Now I will start off by stating that I fully support and congratulate PRH in their efforts. And secondly, I should point out that I am potentially one of the people she is having a go about. I am not published by PRH, but I am a diverse author in that I am disabled. I have never really shouted about the fact and I would hope that my novel stands on its own merit. I am pretty certain that Firefly took my manuscript on because of the story and not because I happen to be a diverse author. It is only as the information has gone out about me and my novel that people have said to me 'I had no idea you were disabled!' Yes, I am. I have a PEG tube fitted through which I am fed. I also have issues with one of my knees now that means I am on crutches. I am registered disabled. I am also a single parent, a woman, an academic, a writer, an editor and I was a carer. The list could go on. None of these things defines who I am on their own, they are all just part of who I am.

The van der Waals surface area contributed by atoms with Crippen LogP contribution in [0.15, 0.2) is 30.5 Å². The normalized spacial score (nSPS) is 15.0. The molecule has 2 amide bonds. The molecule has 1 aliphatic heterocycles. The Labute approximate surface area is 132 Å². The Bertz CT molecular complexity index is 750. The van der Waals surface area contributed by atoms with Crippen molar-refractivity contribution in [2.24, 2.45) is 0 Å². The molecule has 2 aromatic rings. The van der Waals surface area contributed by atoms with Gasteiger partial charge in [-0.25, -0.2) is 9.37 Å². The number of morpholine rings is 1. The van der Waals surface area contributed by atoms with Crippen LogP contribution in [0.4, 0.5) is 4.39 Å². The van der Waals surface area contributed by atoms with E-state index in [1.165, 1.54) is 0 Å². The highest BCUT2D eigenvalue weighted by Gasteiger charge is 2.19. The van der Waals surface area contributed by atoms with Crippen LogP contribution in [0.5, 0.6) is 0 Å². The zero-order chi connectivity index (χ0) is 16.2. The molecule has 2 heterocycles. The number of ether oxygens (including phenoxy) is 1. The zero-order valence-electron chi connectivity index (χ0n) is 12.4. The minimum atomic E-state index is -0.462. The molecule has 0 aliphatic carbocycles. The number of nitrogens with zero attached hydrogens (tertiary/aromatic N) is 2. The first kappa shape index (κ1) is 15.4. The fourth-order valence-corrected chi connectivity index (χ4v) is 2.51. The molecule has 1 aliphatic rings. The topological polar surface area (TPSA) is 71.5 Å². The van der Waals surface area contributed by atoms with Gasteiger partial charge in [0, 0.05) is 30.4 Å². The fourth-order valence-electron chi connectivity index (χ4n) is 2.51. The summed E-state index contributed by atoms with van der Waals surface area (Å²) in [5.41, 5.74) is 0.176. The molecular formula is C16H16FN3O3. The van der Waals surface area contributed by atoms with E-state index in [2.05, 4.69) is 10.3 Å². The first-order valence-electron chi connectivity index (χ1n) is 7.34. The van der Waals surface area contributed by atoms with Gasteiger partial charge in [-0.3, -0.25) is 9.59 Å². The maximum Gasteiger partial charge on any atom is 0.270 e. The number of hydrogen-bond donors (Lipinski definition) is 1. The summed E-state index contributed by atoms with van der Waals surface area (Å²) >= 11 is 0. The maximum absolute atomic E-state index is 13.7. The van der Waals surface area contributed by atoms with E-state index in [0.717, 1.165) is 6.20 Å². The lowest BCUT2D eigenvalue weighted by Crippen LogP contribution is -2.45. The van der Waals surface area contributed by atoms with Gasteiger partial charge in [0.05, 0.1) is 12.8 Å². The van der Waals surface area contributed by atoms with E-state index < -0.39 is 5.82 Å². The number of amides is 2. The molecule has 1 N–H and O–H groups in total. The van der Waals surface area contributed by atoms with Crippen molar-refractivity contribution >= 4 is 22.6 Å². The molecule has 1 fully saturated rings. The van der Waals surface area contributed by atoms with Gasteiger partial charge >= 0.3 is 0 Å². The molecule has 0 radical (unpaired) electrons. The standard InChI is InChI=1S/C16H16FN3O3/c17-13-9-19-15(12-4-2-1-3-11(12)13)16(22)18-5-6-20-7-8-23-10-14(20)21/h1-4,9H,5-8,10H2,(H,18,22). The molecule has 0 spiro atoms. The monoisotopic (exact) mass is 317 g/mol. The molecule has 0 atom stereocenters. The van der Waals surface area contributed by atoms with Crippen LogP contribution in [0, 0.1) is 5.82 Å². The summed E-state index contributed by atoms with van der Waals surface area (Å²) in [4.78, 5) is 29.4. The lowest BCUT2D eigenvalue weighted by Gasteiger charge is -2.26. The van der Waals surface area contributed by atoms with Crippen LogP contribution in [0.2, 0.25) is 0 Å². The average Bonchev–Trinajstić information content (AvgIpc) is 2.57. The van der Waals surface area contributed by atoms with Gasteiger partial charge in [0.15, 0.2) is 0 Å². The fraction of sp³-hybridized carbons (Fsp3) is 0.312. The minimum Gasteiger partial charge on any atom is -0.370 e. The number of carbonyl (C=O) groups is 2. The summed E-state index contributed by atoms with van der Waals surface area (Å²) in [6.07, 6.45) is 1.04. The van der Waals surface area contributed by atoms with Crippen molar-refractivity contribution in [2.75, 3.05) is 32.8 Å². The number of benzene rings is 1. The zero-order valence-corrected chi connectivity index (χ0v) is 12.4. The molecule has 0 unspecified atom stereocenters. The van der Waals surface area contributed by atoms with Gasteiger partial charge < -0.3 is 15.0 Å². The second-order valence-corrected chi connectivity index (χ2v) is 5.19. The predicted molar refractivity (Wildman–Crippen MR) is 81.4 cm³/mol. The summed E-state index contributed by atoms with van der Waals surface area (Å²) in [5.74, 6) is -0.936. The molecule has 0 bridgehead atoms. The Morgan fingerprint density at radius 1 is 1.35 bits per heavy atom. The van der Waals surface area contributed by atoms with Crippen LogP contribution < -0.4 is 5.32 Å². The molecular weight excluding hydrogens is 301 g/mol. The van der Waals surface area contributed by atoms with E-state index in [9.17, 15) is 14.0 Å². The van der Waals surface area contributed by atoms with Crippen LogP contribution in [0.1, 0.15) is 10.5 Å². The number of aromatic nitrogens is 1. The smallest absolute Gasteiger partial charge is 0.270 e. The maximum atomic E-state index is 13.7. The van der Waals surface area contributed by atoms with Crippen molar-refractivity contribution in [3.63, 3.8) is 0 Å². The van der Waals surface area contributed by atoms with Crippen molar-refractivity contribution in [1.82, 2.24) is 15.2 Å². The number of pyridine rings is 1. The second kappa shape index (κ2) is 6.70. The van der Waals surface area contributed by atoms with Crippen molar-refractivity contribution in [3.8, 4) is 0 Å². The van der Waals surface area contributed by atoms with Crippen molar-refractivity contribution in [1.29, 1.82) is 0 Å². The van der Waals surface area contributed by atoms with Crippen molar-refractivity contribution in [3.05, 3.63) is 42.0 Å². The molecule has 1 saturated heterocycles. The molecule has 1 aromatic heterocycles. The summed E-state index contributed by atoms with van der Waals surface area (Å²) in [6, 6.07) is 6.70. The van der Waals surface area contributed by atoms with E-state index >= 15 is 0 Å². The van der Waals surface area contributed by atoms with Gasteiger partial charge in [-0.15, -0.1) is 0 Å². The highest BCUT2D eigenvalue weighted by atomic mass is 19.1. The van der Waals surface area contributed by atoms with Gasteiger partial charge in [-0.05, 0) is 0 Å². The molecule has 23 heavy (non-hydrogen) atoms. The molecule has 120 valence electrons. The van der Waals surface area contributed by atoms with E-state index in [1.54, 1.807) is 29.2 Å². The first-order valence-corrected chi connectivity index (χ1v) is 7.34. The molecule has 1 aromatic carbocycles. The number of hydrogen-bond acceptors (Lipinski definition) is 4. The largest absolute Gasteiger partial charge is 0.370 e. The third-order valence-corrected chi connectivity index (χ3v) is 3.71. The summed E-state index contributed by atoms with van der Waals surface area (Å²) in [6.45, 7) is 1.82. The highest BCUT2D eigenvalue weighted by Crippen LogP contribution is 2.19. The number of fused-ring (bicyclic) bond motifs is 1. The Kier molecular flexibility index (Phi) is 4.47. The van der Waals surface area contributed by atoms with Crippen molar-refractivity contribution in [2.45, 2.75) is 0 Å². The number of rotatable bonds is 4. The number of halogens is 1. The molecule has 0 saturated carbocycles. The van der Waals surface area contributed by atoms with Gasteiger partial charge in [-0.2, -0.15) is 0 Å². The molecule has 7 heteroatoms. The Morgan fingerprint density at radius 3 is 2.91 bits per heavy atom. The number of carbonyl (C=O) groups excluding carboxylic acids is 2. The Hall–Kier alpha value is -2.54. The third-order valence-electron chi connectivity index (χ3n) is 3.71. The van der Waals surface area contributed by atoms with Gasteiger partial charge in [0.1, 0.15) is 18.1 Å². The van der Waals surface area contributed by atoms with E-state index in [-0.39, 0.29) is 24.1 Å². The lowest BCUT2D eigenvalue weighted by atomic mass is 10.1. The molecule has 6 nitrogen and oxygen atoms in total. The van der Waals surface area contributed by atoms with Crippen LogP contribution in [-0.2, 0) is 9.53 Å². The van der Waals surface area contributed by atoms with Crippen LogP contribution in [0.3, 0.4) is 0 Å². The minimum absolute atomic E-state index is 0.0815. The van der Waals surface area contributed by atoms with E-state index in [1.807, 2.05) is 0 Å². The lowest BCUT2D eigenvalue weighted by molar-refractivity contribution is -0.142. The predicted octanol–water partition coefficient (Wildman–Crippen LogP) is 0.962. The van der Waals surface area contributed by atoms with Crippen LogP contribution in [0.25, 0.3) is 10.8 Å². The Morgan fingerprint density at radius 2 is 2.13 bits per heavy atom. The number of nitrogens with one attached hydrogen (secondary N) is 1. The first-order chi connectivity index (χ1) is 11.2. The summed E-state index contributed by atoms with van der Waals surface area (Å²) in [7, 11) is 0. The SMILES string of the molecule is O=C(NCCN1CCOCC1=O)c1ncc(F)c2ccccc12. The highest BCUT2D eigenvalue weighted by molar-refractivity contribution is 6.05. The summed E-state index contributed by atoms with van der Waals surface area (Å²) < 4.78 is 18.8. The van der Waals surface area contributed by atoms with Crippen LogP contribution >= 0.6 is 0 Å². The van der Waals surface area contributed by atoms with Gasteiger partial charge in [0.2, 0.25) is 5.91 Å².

Diversity is vital or rather, maybe a better word is inclusivity, as we want everyone to feel included. It is important on so many levels, and when I am talking about this I am referring to the definitions used by the amazing organisation Inclusive Minds. It is not just about the stories, which, of course, are important. There is a great drive to get diversity within publishing itself, with increasing job opportunities (HaperCollins BAME traineeship programme for example) as well as authors themselves. I am thrilled to be part of the Quarto Translation/Golden Egg Academy Diversity Award which we set up because we felt every child deserves an author and story they can relate to.
What I mean is thinking in terms of windows and mirrors. Diverse characters mean children have an opportunity to see characters just like them but also for others to walk a mile in another's shoes. It is a chance to create empathy - opportune in the week of #EmpathyDay on 12th June. 'A good book is an empathy engine' as said by Chris Riddell former Children's Laureate. It should never be a tickbox exercise nor should they be seen 'just as issue books'. Look around at your group of friends. I imagine they are an eclectic mix. When creating characters in books they should reflect that fact.
I feel better having got that off my chest. I would welcome the day when we do not need to speak of diversity but I fear that is a long way off and certainly when articles like Shriver are produced. It will not stop us fighting for it though.
I love Laura Mvula's work and this piece 'Phenomenal Woman' seems appropriate: